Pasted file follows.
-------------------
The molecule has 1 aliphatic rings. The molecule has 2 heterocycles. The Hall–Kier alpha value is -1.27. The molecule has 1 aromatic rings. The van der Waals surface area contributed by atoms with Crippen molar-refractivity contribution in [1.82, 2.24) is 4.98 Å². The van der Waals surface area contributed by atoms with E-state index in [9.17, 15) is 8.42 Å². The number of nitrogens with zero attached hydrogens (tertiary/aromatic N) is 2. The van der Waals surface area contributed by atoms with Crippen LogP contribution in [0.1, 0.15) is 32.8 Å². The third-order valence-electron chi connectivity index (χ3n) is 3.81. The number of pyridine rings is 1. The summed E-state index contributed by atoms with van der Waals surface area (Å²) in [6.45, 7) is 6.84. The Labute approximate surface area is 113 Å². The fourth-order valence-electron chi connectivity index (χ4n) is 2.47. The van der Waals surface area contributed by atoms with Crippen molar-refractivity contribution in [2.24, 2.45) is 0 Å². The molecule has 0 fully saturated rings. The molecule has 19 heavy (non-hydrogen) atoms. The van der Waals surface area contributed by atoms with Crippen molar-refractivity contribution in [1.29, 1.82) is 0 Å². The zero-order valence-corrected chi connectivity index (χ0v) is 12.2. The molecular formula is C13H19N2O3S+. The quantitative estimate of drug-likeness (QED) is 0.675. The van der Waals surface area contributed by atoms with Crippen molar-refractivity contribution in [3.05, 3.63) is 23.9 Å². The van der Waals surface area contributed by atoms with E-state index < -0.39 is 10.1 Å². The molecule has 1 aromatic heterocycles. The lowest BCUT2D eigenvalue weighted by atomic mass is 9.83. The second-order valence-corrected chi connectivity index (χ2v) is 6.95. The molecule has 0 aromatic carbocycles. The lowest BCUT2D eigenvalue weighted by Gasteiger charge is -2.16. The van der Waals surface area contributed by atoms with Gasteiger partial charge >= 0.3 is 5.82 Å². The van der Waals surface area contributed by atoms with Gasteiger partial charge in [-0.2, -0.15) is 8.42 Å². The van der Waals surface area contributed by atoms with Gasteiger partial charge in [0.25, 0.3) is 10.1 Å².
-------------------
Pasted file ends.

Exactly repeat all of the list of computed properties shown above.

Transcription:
The molecule has 1 aliphatic rings. The molecule has 2 heterocycles. The Hall–Kier alpha value is -1.27. The molecule has 1 aromatic rings. The van der Waals surface area contributed by atoms with Crippen molar-refractivity contribution in [1.82, 2.24) is 4.98 Å². The van der Waals surface area contributed by atoms with E-state index in [9.17, 15) is 8.42 Å². The number of nitrogens with zero attached hydrogens (tertiary/aromatic N) is 2. The van der Waals surface area contributed by atoms with Crippen LogP contribution in [0.1, 0.15) is 32.8 Å². The third-order valence-electron chi connectivity index (χ3n) is 3.81. The number of pyridine rings is 1. The summed E-state index contributed by atoms with van der Waals surface area (Å²) in [6.45, 7) is 6.84. The Labute approximate surface area is 113 Å². The fourth-order valence-electron chi connectivity index (χ4n) is 2.47. The van der Waals surface area contributed by atoms with Crippen molar-refractivity contribution in [2.24, 2.45) is 0 Å². The molecule has 0 fully saturated rings. The molecule has 19 heavy (non-hydrogen) atoms. The van der Waals surface area contributed by atoms with Crippen molar-refractivity contribution in [1.29, 1.82) is 0 Å². The zero-order valence-corrected chi connectivity index (χ0v) is 12.2. The molecular formula is C13H19N2O3S+. The quantitative estimate of drug-likeness (QED) is 0.675. The van der Waals surface area contributed by atoms with Crippen molar-refractivity contribution in [3.05, 3.63) is 23.9 Å². The van der Waals surface area contributed by atoms with E-state index < -0.39 is 10.1 Å². The molecule has 1 aromatic heterocycles. The lowest BCUT2D eigenvalue weighted by atomic mass is 9.83. The second-order valence-corrected chi connectivity index (χ2v) is 6.95. The molecule has 0 aromatic carbocycles. The lowest BCUT2D eigenvalue weighted by Gasteiger charge is -2.16. The van der Waals surface area contributed by atoms with Gasteiger partial charge >= 0.3 is 5.82 Å². The van der Waals surface area contributed by atoms with Gasteiger partial charge in [-0.2, -0.15) is 8.42 Å². The van der Waals surface area contributed by atoms with Gasteiger partial charge in [0.25, 0.3) is 10.1 Å².